Compare Tom Glavine against former and current players.
3. Phil Niekro
Spending close to two decades with the Braves, Phil Niekro helped contribute to the Braves most successful seasons before the 90s. A masterful knuckleball pitcher, Niekro owns a slew of interesting MLB records including most career victories by a knuckleball pitcher and most career victories after the age of 40 (He recorded his last victory at the age of 48!). Although he never won a Cy Young, he came close quite a few times including in his sparkling 1978 season where he finished top-6 while ending with a WAR of 10.0. Niekro threw the first no-hitter since the team moved to Atlanta.
2. Greg Maddux
Smoltz and Glavine had amazing years during the 90s but somehow only picked up 3 Cy Youngs between them. The reason? Greg Maddux existed. Maddux won four (4)! Consecutive Cy Young awards from 1992-1995 with the former coming while he played on the Chicago Cubs. After moving to Atlanta, Maddux never went a single season with less than 15 wins. In his first six seasons with Atlanta, his highest ERA during that span was 2.72. A major reason the Braves won the World Series in 1995 was due to Maddux going 19-2 with a 1.63 ERA and an insane 9.7 WAR. Maddux would surely be #1 on this list if it wasn’t for the fact that a good portion of his career was spent on the Cubs.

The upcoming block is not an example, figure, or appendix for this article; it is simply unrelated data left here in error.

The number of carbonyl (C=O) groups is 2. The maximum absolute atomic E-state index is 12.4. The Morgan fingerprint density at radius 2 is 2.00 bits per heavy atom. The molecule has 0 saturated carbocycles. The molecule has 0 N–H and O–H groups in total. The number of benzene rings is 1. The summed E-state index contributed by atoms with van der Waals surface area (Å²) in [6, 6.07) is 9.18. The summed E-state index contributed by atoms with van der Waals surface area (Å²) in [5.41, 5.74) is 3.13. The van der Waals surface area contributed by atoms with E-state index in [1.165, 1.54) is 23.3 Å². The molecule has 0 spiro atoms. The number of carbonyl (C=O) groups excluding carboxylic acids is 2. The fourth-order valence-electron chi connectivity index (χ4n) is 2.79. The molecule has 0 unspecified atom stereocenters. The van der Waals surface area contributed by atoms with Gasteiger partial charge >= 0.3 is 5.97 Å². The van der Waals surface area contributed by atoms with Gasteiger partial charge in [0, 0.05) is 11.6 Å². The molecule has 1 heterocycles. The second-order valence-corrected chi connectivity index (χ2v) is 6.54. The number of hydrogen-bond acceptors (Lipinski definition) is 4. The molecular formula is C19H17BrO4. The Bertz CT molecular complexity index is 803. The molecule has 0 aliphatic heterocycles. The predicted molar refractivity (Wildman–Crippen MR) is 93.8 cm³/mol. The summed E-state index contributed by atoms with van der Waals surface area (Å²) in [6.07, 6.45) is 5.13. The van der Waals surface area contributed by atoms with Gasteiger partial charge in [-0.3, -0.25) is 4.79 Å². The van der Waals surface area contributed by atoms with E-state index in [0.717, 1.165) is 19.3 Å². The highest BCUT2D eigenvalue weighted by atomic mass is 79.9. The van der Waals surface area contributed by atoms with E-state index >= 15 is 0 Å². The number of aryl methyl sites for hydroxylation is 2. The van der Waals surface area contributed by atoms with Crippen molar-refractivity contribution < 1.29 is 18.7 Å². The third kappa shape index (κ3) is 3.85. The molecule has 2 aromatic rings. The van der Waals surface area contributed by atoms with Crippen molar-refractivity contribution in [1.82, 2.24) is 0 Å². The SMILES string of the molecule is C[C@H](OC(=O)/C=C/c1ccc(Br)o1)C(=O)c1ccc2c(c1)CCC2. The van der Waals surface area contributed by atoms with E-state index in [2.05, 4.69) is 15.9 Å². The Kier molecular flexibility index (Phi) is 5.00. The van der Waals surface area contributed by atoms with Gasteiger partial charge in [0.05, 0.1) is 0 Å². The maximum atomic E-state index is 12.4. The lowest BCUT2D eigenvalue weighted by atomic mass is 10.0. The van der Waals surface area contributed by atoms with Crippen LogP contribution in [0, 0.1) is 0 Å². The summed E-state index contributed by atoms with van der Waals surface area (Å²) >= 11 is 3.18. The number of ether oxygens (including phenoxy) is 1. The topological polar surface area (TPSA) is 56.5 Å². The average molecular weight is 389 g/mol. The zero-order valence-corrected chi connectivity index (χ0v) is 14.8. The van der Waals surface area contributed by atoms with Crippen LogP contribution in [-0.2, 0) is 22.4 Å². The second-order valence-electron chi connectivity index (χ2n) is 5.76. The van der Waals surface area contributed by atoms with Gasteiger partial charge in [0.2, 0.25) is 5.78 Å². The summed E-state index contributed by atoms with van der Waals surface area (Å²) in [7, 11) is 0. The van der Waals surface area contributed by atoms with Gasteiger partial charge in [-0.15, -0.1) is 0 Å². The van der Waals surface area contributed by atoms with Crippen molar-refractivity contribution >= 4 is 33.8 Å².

Compare Greg Maddux against former and current players.
1. Warren Spahn
The greatest southpaw pitcher in the history of the game, Spahn epitomizes the Braves franchise. He is the franchise leader in wins (356), innings (5046) and shutouts (63). He won 20+ games 13 times in his career and finished top-3 in Cy Young voting in five out of six consecutive years including a first place finish in 1957. He was a 17 time all-star, and won 3 ERA titles in his career. The award given to the best left-handed pitcher in the league is named after him.
5. Andruw Jones
A highlight reel in center field for years, Andruw Jones was the uncanny player who could hit for power and save a few runs with the glove as well. At the time, the youngest player ever to hit a home run in the postseason and the second player ever to homer in his first two at-bats, Jones smashed 434 dingers in his career with 368 of them coming in the Braves uniform. He mashed 51 in 2005 alone en route to finishing second in MVP voting that year. A career dWAR of 24.1 shows that Jones was impressive in the field, routinely gunning down runners at the plate with his arm.